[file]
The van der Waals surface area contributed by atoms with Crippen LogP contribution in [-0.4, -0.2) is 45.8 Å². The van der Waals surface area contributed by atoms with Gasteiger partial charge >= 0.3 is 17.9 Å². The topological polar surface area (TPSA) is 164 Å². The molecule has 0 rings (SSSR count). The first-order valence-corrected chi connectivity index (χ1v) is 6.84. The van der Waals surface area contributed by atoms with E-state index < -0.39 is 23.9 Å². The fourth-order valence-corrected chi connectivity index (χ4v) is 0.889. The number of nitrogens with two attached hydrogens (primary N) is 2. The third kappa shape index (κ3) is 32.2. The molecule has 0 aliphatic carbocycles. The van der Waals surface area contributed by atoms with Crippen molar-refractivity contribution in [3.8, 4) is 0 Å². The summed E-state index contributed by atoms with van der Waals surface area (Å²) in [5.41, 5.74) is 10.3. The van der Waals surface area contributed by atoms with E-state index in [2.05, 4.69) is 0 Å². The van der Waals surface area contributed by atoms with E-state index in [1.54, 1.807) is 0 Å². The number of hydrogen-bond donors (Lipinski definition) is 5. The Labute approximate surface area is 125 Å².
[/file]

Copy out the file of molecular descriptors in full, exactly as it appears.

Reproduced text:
The van der Waals surface area contributed by atoms with Crippen LogP contribution in [-0.4, -0.2) is 45.8 Å². The van der Waals surface area contributed by atoms with Gasteiger partial charge >= 0.3 is 17.9 Å². The topological polar surface area (TPSA) is 164 Å². The molecule has 0 rings (SSSR count). The first-order valence-corrected chi connectivity index (χ1v) is 6.84. The van der Waals surface area contributed by atoms with E-state index < -0.39 is 23.9 Å². The fourth-order valence-corrected chi connectivity index (χ4v) is 0.889. The number of nitrogens with two attached hydrogens (primary N) is 2. The third kappa shape index (κ3) is 32.2. The molecule has 0 aliphatic carbocycles. The van der Waals surface area contributed by atoms with Crippen molar-refractivity contribution in [3.8, 4) is 0 Å². The summed E-state index contributed by atoms with van der Waals surface area (Å²) in [5.41, 5.74) is 10.3. The van der Waals surface area contributed by atoms with E-state index in [2.05, 4.69) is 0 Å². The van der Waals surface area contributed by atoms with E-state index in [1.54, 1.807) is 0 Å². The number of hydrogen-bond donors (Lipinski definition) is 5. The Labute approximate surface area is 125 Å².